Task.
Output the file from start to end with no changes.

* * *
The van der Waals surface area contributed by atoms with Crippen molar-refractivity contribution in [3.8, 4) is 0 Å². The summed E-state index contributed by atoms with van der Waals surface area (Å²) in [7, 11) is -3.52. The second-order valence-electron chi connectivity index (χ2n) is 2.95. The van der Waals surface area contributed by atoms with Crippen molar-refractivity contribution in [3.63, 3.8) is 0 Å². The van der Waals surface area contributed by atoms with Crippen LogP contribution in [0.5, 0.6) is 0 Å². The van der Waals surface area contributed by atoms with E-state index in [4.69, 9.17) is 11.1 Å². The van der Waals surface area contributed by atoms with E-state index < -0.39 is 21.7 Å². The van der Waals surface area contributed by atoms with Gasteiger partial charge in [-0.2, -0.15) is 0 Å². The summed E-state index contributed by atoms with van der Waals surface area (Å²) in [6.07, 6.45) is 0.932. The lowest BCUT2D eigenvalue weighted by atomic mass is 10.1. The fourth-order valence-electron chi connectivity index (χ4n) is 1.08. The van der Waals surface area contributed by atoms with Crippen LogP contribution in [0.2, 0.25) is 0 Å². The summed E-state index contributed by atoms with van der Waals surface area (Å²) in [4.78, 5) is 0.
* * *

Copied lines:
The van der Waals surface area contributed by atoms with Crippen molar-refractivity contribution in [3.8, 4) is 0 Å². The summed E-state index contributed by atoms with van der Waals surface area (Å²) in [7, 11) is -3.52. The second-order valence-electron chi connectivity index (χ2n) is 2.95. The van der Waals surface area contributed by atoms with Crippen molar-refractivity contribution in [3.63, 3.8) is 0 Å². The van der Waals surface area contributed by atoms with Crippen LogP contribution in [0.5, 0.6) is 0 Å². The van der Waals surface area contributed by atoms with E-state index in [4.69, 9.17) is 11.1 Å². The van der Waals surface area contributed by atoms with E-state index < -0.39 is 21.7 Å². The van der Waals surface area contributed by atoms with Gasteiger partial charge in [-0.2, -0.15) is 0 Å². The summed E-state index contributed by atoms with van der Waals surface area (Å²) in [6.07, 6.45) is 0.932. The lowest BCUT2D eigenvalue weighted by atomic mass is 10.1. The fourth-order valence-electron chi connectivity index (χ4n) is 1.08. The van der Waals surface area contributed by atoms with Crippen LogP contribution in [0.2, 0.25) is 0 Å². The summed E-state index contributed by atoms with van der Waals surface area (Å²) in [4.78, 5) is 0.